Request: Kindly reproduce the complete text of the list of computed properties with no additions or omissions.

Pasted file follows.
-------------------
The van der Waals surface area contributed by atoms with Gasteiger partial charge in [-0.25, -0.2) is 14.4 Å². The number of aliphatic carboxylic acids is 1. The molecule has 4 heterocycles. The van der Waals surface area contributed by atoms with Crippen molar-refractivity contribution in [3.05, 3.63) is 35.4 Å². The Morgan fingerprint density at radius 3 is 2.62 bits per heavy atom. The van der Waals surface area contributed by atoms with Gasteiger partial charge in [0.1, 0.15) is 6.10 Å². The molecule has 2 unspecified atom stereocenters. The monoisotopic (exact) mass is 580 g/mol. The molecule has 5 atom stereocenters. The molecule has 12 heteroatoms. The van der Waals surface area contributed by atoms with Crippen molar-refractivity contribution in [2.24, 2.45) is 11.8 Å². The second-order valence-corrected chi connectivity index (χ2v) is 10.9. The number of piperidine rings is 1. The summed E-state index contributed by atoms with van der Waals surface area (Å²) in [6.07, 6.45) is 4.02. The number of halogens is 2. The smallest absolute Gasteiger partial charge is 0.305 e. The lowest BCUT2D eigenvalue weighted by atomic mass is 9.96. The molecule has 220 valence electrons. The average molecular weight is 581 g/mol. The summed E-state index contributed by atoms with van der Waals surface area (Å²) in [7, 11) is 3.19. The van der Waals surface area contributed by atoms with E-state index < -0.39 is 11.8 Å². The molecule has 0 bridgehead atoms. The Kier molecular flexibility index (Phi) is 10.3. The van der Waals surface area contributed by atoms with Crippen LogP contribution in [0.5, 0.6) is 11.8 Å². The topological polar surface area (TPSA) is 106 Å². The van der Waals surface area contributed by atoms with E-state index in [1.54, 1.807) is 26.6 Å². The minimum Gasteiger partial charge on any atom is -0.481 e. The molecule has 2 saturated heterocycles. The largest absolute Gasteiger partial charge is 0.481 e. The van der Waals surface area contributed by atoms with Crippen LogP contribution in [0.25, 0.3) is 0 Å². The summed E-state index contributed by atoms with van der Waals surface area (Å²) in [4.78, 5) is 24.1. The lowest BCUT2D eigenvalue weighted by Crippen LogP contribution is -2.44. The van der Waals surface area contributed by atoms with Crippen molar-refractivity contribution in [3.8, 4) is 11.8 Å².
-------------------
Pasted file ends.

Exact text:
The van der Waals surface area contributed by atoms with Gasteiger partial charge in [-0.25, -0.2) is 14.4 Å². The number of aliphatic carboxylic acids is 1. The molecule has 4 heterocycles. The van der Waals surface area contributed by atoms with Crippen molar-refractivity contribution in [3.05, 3.63) is 35.4 Å². The Morgan fingerprint density at radius 3 is 2.62 bits per heavy atom. The van der Waals surface area contributed by atoms with Gasteiger partial charge in [0.1, 0.15) is 6.10 Å². The molecule has 2 unspecified atom stereocenters. The monoisotopic (exact) mass is 580 g/mol. The molecule has 5 atom stereocenters. The molecule has 12 heteroatoms. The van der Waals surface area contributed by atoms with Crippen molar-refractivity contribution in [2.24, 2.45) is 11.8 Å². The second-order valence-corrected chi connectivity index (χ2v) is 10.9. The number of piperidine rings is 1. The summed E-state index contributed by atoms with van der Waals surface area (Å²) in [6.07, 6.45) is 4.02. The number of halogens is 2. The smallest absolute Gasteiger partial charge is 0.305 e. The lowest BCUT2D eigenvalue weighted by atomic mass is 9.96. The molecule has 220 valence electrons. The average molecular weight is 581 g/mol. The summed E-state index contributed by atoms with van der Waals surface area (Å²) in [7, 11) is 3.19. The van der Waals surface area contributed by atoms with E-state index < -0.39 is 11.8 Å². The molecule has 0 bridgehead atoms. The Kier molecular flexibility index (Phi) is 10.3. The van der Waals surface area contributed by atoms with Crippen LogP contribution in [0.5, 0.6) is 11.8 Å². The topological polar surface area (TPSA) is 106 Å². The van der Waals surface area contributed by atoms with E-state index in [1.54, 1.807) is 26.6 Å². The minimum Gasteiger partial charge on any atom is -0.481 e. The molecule has 2 saturated heterocycles. The largest absolute Gasteiger partial charge is 0.481 e. The van der Waals surface area contributed by atoms with Crippen LogP contribution in [0.25, 0.3) is 0 Å². The summed E-state index contributed by atoms with van der Waals surface area (Å²) in [4.78, 5) is 24.1. The lowest BCUT2D eigenvalue weighted by Crippen LogP contribution is -2.44. The van der Waals surface area contributed by atoms with Crippen molar-refractivity contribution in [3.8, 4) is 11.8 Å².